The European Union and the UK have agreed a trusted trader scheme that would mean exemptions from tariffs for up to 98% of goods flowing between Great Britain and Northern Ireland from 1 January, RTÉ News has learned.
The other 2% would potentially avail of rebates from any tariffs, it is understood.
Tariffs would mostly only apply if no free trade agreement is concluded between the EU and UK.
Both sides have also agreed that agri-food products coming from Britain to Northern Ireland will be exempt from requiring export health certificates for a period of at least three months.
These have proved the biggest concern for UK supermarket chains in Northern Ireland, who rely on large and mixed consignments of food coming from depots in Britain.
Export health certificates can cost up to £200 per product and need to be signed off by a designated veterinary inspector.
It is understood the issue of how supermarkets will comply with EU food safety rules could be dealt with through a UK commitment, possibly a declaration, that it does not intend to change its food safety rules from 1 January.
Those rules at that point will still be the same as EU food safety rules.
The trusted trade scheme would be subject to a review, or sunset clause, three-and-a-half years after the Protocol comes into effect, according to an internal EU briefing.
If the EU is not satisfied with the way the scheme is operating, it can trigger an emergency brake through the EU UK Joint Committee, which is tasked with implementing the Northern Ireland Protocol.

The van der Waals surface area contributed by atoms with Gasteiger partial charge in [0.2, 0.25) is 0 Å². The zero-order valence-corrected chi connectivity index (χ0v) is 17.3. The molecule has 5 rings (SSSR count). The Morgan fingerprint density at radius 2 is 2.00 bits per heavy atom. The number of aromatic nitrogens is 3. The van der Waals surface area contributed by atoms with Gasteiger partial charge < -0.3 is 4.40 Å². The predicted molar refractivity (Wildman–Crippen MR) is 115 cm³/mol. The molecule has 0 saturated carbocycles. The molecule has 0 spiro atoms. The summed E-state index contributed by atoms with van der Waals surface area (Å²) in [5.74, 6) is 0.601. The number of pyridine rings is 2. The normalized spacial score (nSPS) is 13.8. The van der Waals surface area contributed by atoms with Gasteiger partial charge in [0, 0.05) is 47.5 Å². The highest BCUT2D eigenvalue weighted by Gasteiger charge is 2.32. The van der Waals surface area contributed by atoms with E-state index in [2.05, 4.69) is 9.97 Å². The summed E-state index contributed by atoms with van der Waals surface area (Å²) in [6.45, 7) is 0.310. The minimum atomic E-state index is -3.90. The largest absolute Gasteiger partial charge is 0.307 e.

Alternatively, the system could be tweaked rather than halted completely, depending on how it is operating, it is understood.
The three-and-a-half-year review clause is deliberately timed to precede the first vote of the Northern Ireland Assembly on whether or not the trade provisions of the Protocol should be continued.
This is under the consent clause of the Protocol.
It is understood that chilled meats, sausages, mince and unfrozen prepared meals, which are prohibited and restricted from entering the EU from third countries, will be permitted for a period of time, pending a review by both sides.
And that once a derogation period has elapsed, Northern Ireland supermarkets will have to source such products locally or from the Republic.
It is also understood that the various grace periods and derogations will give supermarkets time to improve their own food traceability and stock management systems, which in turn could play a role in reassuring member states as to the safety of food supplies potentially entering the single market from Britain, which will be a third country.
The EU and UK have also agreed in principle that exit summary declarations for goods going from Northern Ireland to Britain will not be required and the information will instead be generated from data, such as that held on manifests, that already exists when lorries bring consignments on ferries to Britain.
EU officials who are entitled to monitor the implementation of checks and controls at Northern Irish ports will be based in temporary office space, such as co-working facilities, it is understood.